In the Morning I'll Be Gone cover

Yes, Book One: The Cold Cold Ground and Book Two: I Hear the Sirens in the Streets are tied together by some of the same characters and settings found in Book Three: In the Morning I’ll Be Gone. Each novel, however, stands solidly on its own.

Detective Sean Duffy is an Irish Catholic cop working for the Royal Ulster Constabulary, Northern Ireland’s decidedly unpopular police force. The three novels unfold during the early 1980s, amid some of the most violent times in a small-scale but deadly civil war that has been raging for decades. On one side are the mostly Protestant Unionists and Loyalists, who want Northern Ireland to stay part of the  United Kingdom. On the other side are the mostly Catholic Nationalists and Republicans who want Northern Ireland to become part of the Republic of Ireland again.

Duffy, caught in the middle and working for a mostly Protestant police force, must try to solve grisly murder cases while not getting blown up by Irish Republican Army car bombs–he never goes anywhere without first looking beneath his vehicle–or killed by bullets fired by snipers on both sides.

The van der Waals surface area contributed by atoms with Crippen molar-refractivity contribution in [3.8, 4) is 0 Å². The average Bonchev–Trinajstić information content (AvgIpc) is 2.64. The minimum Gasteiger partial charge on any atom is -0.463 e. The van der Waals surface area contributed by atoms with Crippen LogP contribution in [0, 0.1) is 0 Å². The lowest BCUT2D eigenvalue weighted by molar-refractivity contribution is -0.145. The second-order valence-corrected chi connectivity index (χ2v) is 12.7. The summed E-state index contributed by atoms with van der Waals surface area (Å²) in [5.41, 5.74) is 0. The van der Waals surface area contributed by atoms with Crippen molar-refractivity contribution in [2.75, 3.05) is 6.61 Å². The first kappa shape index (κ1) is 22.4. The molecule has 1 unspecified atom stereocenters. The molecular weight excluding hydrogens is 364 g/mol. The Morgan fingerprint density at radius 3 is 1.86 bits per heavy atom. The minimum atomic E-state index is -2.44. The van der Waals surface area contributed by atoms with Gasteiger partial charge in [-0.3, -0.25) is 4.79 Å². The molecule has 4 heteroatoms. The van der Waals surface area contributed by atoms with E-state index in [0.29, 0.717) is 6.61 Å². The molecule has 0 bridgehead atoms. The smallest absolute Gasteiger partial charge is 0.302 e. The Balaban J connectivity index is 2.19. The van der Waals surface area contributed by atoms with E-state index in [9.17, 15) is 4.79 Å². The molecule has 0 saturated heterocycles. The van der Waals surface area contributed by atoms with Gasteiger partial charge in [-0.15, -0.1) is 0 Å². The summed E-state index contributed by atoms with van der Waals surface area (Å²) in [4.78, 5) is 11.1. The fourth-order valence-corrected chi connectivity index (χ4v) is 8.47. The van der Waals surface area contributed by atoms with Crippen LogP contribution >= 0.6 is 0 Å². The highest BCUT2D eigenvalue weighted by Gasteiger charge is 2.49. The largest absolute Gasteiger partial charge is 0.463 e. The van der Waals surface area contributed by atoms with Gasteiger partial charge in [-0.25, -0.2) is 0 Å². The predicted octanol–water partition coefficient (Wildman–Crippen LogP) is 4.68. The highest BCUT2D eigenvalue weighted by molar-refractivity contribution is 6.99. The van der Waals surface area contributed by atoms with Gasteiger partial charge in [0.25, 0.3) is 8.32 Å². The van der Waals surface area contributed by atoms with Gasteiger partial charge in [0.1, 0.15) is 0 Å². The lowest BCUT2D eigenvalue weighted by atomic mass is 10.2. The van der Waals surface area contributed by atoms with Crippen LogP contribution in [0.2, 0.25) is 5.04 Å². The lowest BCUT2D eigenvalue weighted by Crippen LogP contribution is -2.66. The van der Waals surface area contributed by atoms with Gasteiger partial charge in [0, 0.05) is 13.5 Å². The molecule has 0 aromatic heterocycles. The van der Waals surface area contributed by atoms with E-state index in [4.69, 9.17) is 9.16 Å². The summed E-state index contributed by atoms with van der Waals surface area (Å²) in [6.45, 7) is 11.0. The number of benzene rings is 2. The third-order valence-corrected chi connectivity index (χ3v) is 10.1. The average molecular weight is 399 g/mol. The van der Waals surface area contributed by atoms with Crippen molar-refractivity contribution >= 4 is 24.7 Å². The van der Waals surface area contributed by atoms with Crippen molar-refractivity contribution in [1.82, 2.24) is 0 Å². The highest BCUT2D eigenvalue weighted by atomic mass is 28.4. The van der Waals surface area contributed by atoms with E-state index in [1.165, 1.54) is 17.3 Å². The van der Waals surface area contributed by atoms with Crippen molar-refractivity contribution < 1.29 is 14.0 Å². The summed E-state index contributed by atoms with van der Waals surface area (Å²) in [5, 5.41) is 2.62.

There are neighborhoods where it’s deadly to be a Protestant or a Catholic and neighborhoods where it’s equally deadly to be one of Her Majesty’s cops, or “peelers,” in the local argot.  (Sir Robert Peel, a 19th century British prime minister, is credited with creating the concept of a metropolitan police force. As a result, police officers became known as “bobbies” in England and “peelers” in Northern Ireland.)

Sometimes, in pursuit of leads and suspects, Duffy finds himself on streets that are British territory on one side of the center line and Irish territory on the other. And, a classic tough-guy detective, Duffy seldom hesitates if he needs to sneak into Ireland, where he has absolutely no jurisdiction except his fists and his guns. Also, he sometimes crosses that dark, ill-defined border between good cop and bad cop, in the name of justice as he defines it.

Adrian McKinty has been compared, deservedly so, to Raymond Chandler and a few other leading crime novelists. He is a native of Northern Ireland, and his taut, well-written, realistic prose makes excellent use of that region’s cultures, languages and longstanding sectarian tensions. He draws you in quickly and doesn’t let you escape –not until after gritty Detective Sean Duffy finally has tracked down and confronted the killer face to face.

Si Dunn

Man in the Blue Moon – Fine Southern fiction by Michael Morris – #bookreview #fiction

Man in the Blue Moon